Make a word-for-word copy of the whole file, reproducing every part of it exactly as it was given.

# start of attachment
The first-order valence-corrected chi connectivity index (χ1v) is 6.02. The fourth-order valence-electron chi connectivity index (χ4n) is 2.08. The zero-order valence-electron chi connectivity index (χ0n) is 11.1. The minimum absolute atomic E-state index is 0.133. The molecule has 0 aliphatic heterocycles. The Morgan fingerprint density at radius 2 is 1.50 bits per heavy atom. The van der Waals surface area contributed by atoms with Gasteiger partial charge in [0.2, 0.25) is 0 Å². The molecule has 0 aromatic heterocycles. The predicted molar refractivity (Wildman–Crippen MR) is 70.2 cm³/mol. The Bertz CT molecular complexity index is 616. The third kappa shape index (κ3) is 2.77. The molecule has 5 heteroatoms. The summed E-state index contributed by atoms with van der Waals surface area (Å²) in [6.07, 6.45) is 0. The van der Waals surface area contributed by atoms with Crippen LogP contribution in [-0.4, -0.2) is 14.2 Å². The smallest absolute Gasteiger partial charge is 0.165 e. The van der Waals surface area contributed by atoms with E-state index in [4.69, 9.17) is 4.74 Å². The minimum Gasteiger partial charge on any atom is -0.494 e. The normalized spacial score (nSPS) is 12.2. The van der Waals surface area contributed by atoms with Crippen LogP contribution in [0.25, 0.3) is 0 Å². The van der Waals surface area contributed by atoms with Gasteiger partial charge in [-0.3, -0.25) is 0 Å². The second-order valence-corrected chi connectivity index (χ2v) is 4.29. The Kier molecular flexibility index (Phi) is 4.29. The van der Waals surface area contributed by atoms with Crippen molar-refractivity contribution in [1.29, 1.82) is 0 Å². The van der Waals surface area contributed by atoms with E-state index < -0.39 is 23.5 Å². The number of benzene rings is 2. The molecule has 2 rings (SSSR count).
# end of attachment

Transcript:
The first-order valence-corrected chi connectivity index (χ1v) is 6.02. The fourth-order valence-electron chi connectivity index (χ4n) is 2.08. The zero-order valence-electron chi connectivity index (χ0n) is 11.1. The minimum absolute atomic E-state index is 0.133. The molecule has 0 aliphatic heterocycles. The Morgan fingerprint density at radius 2 is 1.50 bits per heavy atom. The van der Waals surface area contributed by atoms with Gasteiger partial charge in [0.2, 0.25) is 0 Å². The molecule has 0 aromatic heterocycles. The predicted molar refractivity (Wildman–Crippen MR) is 70.2 cm³/mol. The Bertz CT molecular complexity index is 616. The third kappa shape index (κ3) is 2.77. The molecule has 5 heteroatoms. The summed E-state index contributed by atoms with van der Waals surface area (Å²) in [6.07, 6.45) is 0. The van der Waals surface area contributed by atoms with Crippen LogP contribution in [-0.4, -0.2) is 14.2 Å². The smallest absolute Gasteiger partial charge is 0.165 e. The van der Waals surface area contributed by atoms with E-state index in [4.69, 9.17) is 4.74 Å². The minimum Gasteiger partial charge on any atom is -0.494 e. The normalized spacial score (nSPS) is 12.2. The van der Waals surface area contributed by atoms with Crippen LogP contribution in [0.25, 0.3) is 0 Å². The van der Waals surface area contributed by atoms with Gasteiger partial charge in [-0.3, -0.25) is 0 Å². The second-order valence-corrected chi connectivity index (χ2v) is 4.29. The Kier molecular flexibility index (Phi) is 4.29. The van der Waals surface area contributed by atoms with Crippen molar-refractivity contribution in [1.29, 1.82) is 0 Å². The van der Waals surface area contributed by atoms with E-state index < -0.39 is 23.5 Å². The number of benzene rings is 2. The molecule has 2 rings (SSSR count).